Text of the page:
But “Jane Eyre”! Vargas-Cooper describes Charlotte and Emily as “those damnable Brontë sisters” who “were shoved down my throat.” But “Jane Eyre” electrified me. I instantly recognized that Charlotte’s novel was not a romance, but the story of a young woman — powerless, friendless and despised — who nevertheless seizes her own destiny and happiness by sheer strength of character. It’s hard for me to imagine a teenager who wouldn’t respond to such a narrative, but it seems that “Jane Eyre” did not do the trick for Vargas-Cooper, while Joan Didion (whose cool, affectless prose would have annoyed my adolescent self) might have.The Warner Cable News features Everyman's Library.
Vargas-Cooper partly blames inadequate teachers at the “overcrowded, underfunded” schools of her youth for putting her off novels until her early 20s, and several readers who disagreed with her piece did, too. I’m not so sure. Yes, an inspired teacher can open up the treasure chest of a great book for her students, but that wasn’t how I came to love “Jane Eyre.” I have no memory at all of any classroom discussion or exercises pertaining to the book. I just read it, the way most people read novels, all by myself. I knew this was my book, that it was somehow about me and bigger than me at the same time. All the teacher had to do was put it in my hands and “Jane Eyre” did all the work. (Laura Miller)
Today, Alfred Knopf and Random House have acquired the rights to the brand and titles, and they've proven faithful stewards of this remarkable legacy. Thanks to Everyman's Library, any book lover can acquire, usually for around $20, the most beautiful, lovingly made editions of the works of the Brontë sisters, George Eliot, Edith Wharton, William Thackeray, Jane Austen, Stendhal, Fyodor Dostoevsky, Leo Tolstoy, Oscar Wilde, Thomas Mann, George Orwell, Aldous Huxley, Cormac McCarthy, Salman Rushdie and on and on and on. (Sohrab Ahmari)This columnist from Town Topics found also good editions of the novels even cheaper:at an even cheaper price:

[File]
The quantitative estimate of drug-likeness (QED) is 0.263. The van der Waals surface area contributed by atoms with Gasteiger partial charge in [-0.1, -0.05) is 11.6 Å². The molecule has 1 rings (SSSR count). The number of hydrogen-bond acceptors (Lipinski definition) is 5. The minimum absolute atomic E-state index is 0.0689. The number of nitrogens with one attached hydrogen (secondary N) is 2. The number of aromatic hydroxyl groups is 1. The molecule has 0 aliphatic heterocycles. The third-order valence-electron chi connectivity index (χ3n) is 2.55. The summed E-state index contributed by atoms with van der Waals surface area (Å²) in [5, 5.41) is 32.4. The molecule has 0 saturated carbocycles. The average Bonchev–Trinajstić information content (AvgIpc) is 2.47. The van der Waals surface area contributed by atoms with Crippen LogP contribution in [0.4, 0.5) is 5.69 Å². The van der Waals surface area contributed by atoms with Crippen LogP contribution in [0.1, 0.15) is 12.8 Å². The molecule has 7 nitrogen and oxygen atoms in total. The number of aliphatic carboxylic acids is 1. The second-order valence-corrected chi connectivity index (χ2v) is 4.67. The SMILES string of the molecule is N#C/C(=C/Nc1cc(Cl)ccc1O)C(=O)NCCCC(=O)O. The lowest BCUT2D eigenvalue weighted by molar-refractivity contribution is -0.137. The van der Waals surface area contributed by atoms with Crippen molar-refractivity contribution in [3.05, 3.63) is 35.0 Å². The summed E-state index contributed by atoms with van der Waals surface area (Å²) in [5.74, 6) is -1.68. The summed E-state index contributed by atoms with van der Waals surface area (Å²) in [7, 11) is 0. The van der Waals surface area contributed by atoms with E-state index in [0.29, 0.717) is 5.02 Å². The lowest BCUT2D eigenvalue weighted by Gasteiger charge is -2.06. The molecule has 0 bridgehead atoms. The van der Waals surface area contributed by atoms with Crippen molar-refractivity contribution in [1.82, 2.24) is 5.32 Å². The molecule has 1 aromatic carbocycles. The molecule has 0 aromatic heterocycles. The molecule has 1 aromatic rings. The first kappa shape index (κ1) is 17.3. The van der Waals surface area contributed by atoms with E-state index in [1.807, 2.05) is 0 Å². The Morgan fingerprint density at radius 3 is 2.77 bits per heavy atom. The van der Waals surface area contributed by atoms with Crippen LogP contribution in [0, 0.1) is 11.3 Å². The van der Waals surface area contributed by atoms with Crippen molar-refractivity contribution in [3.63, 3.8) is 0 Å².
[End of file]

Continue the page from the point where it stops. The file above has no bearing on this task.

Strindberg’s autobiographical novel, The Inferno, cost me the equivalent of 50 cents at the Wise Owl, which was located just around the corner from a 17th-century alms house. Although Bristol had a number of browsable secondhand stores in the 1970s — from the magnificent George’s at the top of the Park Street hill to the lowly George’s on the Christmas Steps — my favorite was the Wise Owl, a paradise of “quaint and curious volumes,” most of them reasonably priced. It was there that I found an illustrated set of the Brontës, a copy of the works of Milton the size of a package of cigarettes, and an equally charismatic volume from the same year (1837), Daniel Defoe’s History of the Devil. (Stuart Mitchner)The Belfast Telegraph looks at several courses to be given at Stranmillis University College.
For those enthralled with the children of the Vicar of Haworth, Dr Sophie Hillan offers a short course on the Brontë sisters. As Sophie observes: "We all know the Brontës. Or do we?"Business Day (South Africa) seems to have a theory concerning box office results. Speaking of the film Jack Ryan: Shadow Pursuit:
This course looks at their novels in the context of their lives at the lonely parsonage on the moors and considers the background influence of their Co Down-born father, Patrick. (Dr Eamon Phoenix)
Whether the lack of a preview was a ploy or was instructed by Hollywood, due care should be taken, given the history of movies bearing the main character’s name falling short of readers’ expectations, the most recent examples being Jack Reacher, John Carter, Julius Caesar and Jane Eyre. (Phillip Altbeker)For the Epoch Times, Emily Brontë seems to have been a confirmed 'asexual'. The Brontë Parsonage Facebook page has posts on Emily Brontë's short stay at Law Hill and the influence Lord Byron had on the Brontës. The Urban Romantic reviews Wuthering Heights. Tony's Reading List posts about Minae Mizumura's A Real Novel.